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United States v. Price

filed: September 14, 1982.

UNITED STATES OF AMERICA, APPELLANT,
v.
CHARLES PRICE, INDIVIDUALLY AND D/B/A PRICE'S TRUCKING COMPANY; VIRGINIA PRICE; CARL F. PRICE; BERNARD ABRAMOFF, LEE GARRELL, FRANK ABRAMOFF, INDIVIDUALLY AND D/B/A A.G.A. PARTNERSHIP; ASTROPAK CORP.; CHEMICAL CONTROL CORP.; WILLIAM CARRACINO; MICHAEL COLLETON; ROBERT DAY; SCIENTIFIC CHEMICAL PROCESSING, INC.; LEIF R. SIGMOND; DOMINICK PRESTO; PETROLEUM TANK CLEANING AND DISPOSAL, INC.; WAYNE D. HAMBY; CAROL M. HAMBY; MARVIN JONAS, INC.; SAMUEL H. JONES, INDIVIDUALLY AND D/B/A S-J TRANSPORTATION CO.; EVOR PHILLIPS LEASING CO.; EVOR R. PHILLIPS; KING OF PRUSSIA TECHNICAL CO.; ERNEST R. ROTH; HARRISON L. KALBACH; ROBERT A. HAUSLOHNER; HARRY T. DEVINE; GEORGE STRAWBRIDGE; CHEMQUID DISPOSAL INC.; HARVEY BROOKS; HENRY ENGELS; DANIEL F. JACKSON; UNION CARBIDE CORP.; HONEYWELL, INC.; PRINCETON CHEMICAL RESEARCH, INC.; ESSEX CHEMICAL CORP.; HOFFMAN-LA ROCHE, INC.; KRYLON CORP.; AMACO CHEMICALS CORP.; ROLLINS ENVIRONMENTAL SERVICES, INC.; TRIANGLE PWC, INC.; AND THE PROCTOR AND GAMBLE CO. ATLANTIC CITY MUNICIPAL UTILITIES AUTHORITY, INTERVENOR



Appeal from the United States District Court for the District of New Jersey. D.C. Civil No. 80-4104

Aldisert and Weis, Circuit Judges, and Re,*fn* Chief Judge.

Author: RE

Opinion OF THE COURT

RE, Chief Judge of the Court of International Trade.

In this action, brought under section 7003 of the Resource Conservation and Recovery Act (RCRA), 42 U.S.C. § 6973, and section 1431 of the Safe Drinking Water Act (SDWA), 42 U.S.C. § 300i, plaintiff United States, on behalf of the Administrator of the Environmental Protection Agency (EPA), appeals from the denial of its application for a preliminary injunction. The requested injunction would have required defendants to (1) fund a diagnostic study of the threat to Atlantic City's public water supply posed by toxic substances emanating from Price's Landfill, a former commercial landfill, and (2) provide an alternate water supply to homeowners whose private wells have been contaminated by substances leaching from the landfill.

The question presented on this appeal, whether the district court abused its discretion in denying plaintiff's request for preliminary relief, is answered in the negative. Therefore, we affirm and direct the district court to proceed as expeditiously as possible with a trial on the merits of this action. In view of certain findings and conclusions of the district court, we deem it necessary to comment on the availability of equitable relief in actions brought under these provisions.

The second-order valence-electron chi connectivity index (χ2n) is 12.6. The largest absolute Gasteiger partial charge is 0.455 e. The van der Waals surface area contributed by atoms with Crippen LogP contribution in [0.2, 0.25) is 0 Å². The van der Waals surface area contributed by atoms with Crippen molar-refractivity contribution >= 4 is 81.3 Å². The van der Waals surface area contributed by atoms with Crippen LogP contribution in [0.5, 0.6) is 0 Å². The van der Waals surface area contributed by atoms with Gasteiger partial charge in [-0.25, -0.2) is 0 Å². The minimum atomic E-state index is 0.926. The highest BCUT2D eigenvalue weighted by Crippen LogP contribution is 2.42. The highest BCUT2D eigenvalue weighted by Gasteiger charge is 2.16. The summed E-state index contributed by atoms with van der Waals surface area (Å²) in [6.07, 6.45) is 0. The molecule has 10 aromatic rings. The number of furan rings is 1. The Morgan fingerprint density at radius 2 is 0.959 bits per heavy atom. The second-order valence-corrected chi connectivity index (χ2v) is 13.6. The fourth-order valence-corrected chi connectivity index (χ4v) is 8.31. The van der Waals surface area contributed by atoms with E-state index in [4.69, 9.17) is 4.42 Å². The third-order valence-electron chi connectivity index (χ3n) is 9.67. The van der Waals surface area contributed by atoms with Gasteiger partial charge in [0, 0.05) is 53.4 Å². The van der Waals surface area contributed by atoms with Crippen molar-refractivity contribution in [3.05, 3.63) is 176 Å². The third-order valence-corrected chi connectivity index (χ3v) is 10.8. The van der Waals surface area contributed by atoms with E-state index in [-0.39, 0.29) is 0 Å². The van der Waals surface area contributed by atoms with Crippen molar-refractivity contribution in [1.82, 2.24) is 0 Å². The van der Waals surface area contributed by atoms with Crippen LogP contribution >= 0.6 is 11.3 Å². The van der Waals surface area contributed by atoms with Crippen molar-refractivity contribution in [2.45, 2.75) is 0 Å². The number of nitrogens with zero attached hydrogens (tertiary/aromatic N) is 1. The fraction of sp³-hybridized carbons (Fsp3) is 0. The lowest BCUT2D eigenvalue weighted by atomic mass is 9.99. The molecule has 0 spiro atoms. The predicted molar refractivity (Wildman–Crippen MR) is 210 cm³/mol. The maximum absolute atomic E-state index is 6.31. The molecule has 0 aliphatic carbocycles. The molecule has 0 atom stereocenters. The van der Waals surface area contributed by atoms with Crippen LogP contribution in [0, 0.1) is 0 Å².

Background

Section 7003 of RCRA provides that whenever the United States receives evidence that the handling, storage, treatment, transportation or disposal of hazardous waste may present an "imminent and substantial endangerment to health or the environment," it may bring suit immediately to restrain any person contributing to such activity or "to take such other action as may be necessary." Section 1431 of SDWA authorizes the Federal Government to commence "a civil action for appropriate relief, including a restraining order or permanent or temporary injunction" whenever it receives information that "a contaminant which is present in or is likely to enter a public water system may present an imminent and substantial endangerment to the health of persons."

Pursuant to the authority conferred by these provisions, the United States, on December 22, 1980, filed this action against the present owners and the former owners and operators of Price's Landfill. A hearing, which was held on plaintiff's application for preliminary relief, resulted in extensive and detailed findings of fact by the district court. See United States v. Price, et al., 523 F. Supp. 1055 (D.N.J. 1981). These findings may be summarized as follows:

Price's Landfill is a twenty-two acre lot situated on the border of the City of Pleasantville and the Township of Egg Harbor in New Jersey. It was owned by Charles and Virginia Price from 1960 until 1979 when they sold it to the present owners, A.G.A. Partnership.

In 1970, on his initial application for a license to conduct a sanitary landfill operation, Charles Price listed the materials he intended to accept for disposal at Price's Landfill. He specifically excluded "Chemicals (Liquid or Solid)." In his proposed landfill design, submitted on September 29, 1971, he made no provision for the disposal of chemical wastes, despite the fact that earlier that year he had begun accepting chemical wastes for disposal at the landfill.